Retired teachers meet for back-to-school breakfast

By Lisa Stone - ReminderNews
Manchester - posted Wed., Sep. 4, 2013
Manchester retired teachers Sue Hadge, Wilda Wyse, Shirley Vessel, Ginny Rogala and Jennie Macione laugh over memories of old times. Photos by Lisa Stone.
Manchester retired teachers Sue Hadge, Wilda Wyse, Shirley Vessel, Ginny Rogala and Jennie Macione laugh over memories of old times. Photos by Lisa Stone.

The members of the Retired Teachers of Manchester organization got together to celebrate the first day of school on Aug. 28 at the Vernon Diner. The teachers reminisced about their years of teaching all grades in the Manchester school system.

Co-organizers Michelle Vadenais and Rhonda Senteio brought the retired teachers together once again. The group meets on an annual basis. “Many teachers still work on either a volunteer or a part-time basis,” said Senteio. “We love children and we love to teach. It just seems natural to keep on teaching in some capacity after retirement. Many teachers read to children in the Manchester school system. Some are reading tutors. I myself am part of an organization to support literacy. I also work with children from many other countries that are learning English as a second language. Many teachers substitute teach throughout the year as well.”

Ed Salkoski, Neil Foster and Larry Olsen taught at the high school. “We love thinking of how the teachers today have to get up so early and go to work, while we just get up when we feel like it,” said Olsen. “We kind of feel like saying, ‘Na-na-na-na-na!”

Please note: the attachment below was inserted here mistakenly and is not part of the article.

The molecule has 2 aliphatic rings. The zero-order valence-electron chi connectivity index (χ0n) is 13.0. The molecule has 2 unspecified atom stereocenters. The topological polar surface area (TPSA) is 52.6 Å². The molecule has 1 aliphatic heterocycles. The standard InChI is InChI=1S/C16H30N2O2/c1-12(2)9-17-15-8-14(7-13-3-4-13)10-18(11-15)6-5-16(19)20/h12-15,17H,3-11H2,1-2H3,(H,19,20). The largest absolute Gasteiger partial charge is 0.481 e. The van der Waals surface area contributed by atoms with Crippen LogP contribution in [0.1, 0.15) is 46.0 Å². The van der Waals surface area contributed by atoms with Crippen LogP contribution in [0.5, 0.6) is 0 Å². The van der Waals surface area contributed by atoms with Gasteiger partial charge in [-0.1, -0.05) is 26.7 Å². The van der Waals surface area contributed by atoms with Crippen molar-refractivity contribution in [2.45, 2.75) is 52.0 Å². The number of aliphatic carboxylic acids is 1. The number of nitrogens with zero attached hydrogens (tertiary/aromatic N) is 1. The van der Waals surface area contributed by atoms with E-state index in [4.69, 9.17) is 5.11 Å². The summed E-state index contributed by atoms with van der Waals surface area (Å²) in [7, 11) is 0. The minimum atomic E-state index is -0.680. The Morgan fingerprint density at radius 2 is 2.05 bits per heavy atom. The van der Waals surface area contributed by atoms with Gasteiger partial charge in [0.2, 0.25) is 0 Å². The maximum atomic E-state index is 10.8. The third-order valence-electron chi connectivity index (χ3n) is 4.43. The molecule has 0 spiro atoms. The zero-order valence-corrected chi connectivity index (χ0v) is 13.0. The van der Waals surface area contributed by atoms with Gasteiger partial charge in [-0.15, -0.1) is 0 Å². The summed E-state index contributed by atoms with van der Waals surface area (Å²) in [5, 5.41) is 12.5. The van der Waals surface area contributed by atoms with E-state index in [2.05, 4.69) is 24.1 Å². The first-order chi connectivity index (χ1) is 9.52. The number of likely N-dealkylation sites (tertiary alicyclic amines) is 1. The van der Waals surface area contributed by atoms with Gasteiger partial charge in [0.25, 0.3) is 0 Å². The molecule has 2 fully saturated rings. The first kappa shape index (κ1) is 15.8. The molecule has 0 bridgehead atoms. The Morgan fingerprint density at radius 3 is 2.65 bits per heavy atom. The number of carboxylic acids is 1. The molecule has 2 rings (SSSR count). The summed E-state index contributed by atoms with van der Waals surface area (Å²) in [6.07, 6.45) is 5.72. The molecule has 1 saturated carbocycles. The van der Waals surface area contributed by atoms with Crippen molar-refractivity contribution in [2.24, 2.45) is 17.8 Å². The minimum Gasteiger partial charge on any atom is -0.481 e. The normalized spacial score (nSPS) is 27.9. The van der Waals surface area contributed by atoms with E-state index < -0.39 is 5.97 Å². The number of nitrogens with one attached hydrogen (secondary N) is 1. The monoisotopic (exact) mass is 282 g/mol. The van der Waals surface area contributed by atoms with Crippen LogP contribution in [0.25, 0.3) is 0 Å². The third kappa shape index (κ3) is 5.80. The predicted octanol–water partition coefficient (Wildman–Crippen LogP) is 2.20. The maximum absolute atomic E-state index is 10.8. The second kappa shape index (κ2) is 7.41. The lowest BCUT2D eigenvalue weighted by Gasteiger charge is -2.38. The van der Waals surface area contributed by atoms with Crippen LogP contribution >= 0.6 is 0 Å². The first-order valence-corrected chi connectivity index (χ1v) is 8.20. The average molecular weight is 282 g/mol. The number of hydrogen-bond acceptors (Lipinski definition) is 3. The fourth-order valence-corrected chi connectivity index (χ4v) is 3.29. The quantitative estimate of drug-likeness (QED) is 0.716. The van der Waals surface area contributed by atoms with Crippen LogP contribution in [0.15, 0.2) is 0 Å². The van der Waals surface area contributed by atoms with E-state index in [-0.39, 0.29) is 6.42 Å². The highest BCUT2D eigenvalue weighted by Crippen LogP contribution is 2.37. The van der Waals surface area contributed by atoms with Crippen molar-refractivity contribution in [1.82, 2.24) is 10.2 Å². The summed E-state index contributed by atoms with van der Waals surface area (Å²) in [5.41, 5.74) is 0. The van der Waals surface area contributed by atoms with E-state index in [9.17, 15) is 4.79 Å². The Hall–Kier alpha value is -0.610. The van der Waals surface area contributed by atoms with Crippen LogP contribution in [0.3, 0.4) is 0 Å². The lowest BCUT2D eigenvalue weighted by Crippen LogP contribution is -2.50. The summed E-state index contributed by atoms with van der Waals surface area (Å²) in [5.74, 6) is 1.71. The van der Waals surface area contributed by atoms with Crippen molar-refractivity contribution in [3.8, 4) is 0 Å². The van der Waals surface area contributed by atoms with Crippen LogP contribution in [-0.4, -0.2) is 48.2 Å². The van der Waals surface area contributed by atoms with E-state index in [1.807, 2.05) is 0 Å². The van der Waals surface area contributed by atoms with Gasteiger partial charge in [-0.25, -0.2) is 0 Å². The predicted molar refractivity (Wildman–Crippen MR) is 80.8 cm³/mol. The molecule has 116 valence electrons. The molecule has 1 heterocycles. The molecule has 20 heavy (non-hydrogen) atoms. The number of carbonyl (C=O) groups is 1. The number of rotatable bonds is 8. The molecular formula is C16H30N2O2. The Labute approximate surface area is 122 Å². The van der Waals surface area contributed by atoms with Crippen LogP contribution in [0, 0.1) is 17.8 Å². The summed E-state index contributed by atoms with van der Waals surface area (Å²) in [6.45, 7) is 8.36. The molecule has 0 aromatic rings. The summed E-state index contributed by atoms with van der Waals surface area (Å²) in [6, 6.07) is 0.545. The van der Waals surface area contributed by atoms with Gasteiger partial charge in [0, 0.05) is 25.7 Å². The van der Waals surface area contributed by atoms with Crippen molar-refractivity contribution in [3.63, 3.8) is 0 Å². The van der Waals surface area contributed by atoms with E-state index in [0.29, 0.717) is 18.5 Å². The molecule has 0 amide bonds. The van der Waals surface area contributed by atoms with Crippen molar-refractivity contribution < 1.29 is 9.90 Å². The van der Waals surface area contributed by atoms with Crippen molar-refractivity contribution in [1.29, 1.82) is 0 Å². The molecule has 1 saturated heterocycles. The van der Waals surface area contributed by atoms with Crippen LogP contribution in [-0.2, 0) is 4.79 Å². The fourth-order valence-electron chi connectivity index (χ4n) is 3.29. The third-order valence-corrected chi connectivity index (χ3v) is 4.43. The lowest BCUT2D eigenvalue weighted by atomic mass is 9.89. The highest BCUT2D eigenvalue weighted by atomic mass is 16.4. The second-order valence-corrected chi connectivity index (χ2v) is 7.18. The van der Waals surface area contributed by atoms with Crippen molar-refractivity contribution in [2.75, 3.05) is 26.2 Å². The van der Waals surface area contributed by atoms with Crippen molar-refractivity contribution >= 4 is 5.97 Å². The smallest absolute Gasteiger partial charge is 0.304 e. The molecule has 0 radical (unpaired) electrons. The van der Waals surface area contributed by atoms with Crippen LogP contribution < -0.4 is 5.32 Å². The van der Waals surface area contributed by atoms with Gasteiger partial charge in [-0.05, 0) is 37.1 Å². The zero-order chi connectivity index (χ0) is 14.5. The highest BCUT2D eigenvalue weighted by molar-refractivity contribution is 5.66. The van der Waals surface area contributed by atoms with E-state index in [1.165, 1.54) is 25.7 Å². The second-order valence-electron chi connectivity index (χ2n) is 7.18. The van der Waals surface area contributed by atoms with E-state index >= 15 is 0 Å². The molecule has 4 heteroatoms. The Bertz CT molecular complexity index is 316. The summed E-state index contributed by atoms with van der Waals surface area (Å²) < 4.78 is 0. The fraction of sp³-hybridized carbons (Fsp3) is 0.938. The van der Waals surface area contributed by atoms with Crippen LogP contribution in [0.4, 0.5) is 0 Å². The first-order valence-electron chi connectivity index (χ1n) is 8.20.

Foster added, “We can go fishing or do whatever we feel like doing, and at our own pace. That’s one benefit of retiring.”

“Ed taught social science, Neil taught technical education, and I taught math.  We’ve been friends for years,” said Olsen.

Approximately 30 retired teachers filled the back room of the diner. The noise level climbed as the time passed. “If the students in our classrooms were as loud as we are right now, they would have been in big trouble. Maybe we should get detentions,” joked Jennie Macione. “As much as we loved teaching, we love our freedom and retirement.”

Carol Colvin has joined the teachers for three years now. “I worked at Nathan Hale School. I taught for 32 years,” said Colvin. “Sue Hadge and I were next door neighbors while we taught at Hale. It was a blast.”

Tom Alexander, Rosemary Smyth, Nancy Sampson and Dayle Kimball laughed as they talked about old times and discussed future plans. Some teachers had been meeting for years, while others just retired last year. “We love coming together and reuniting on an annual basis,” said Alexander. “We all have stories to tell. We look forward to doing again next year.”


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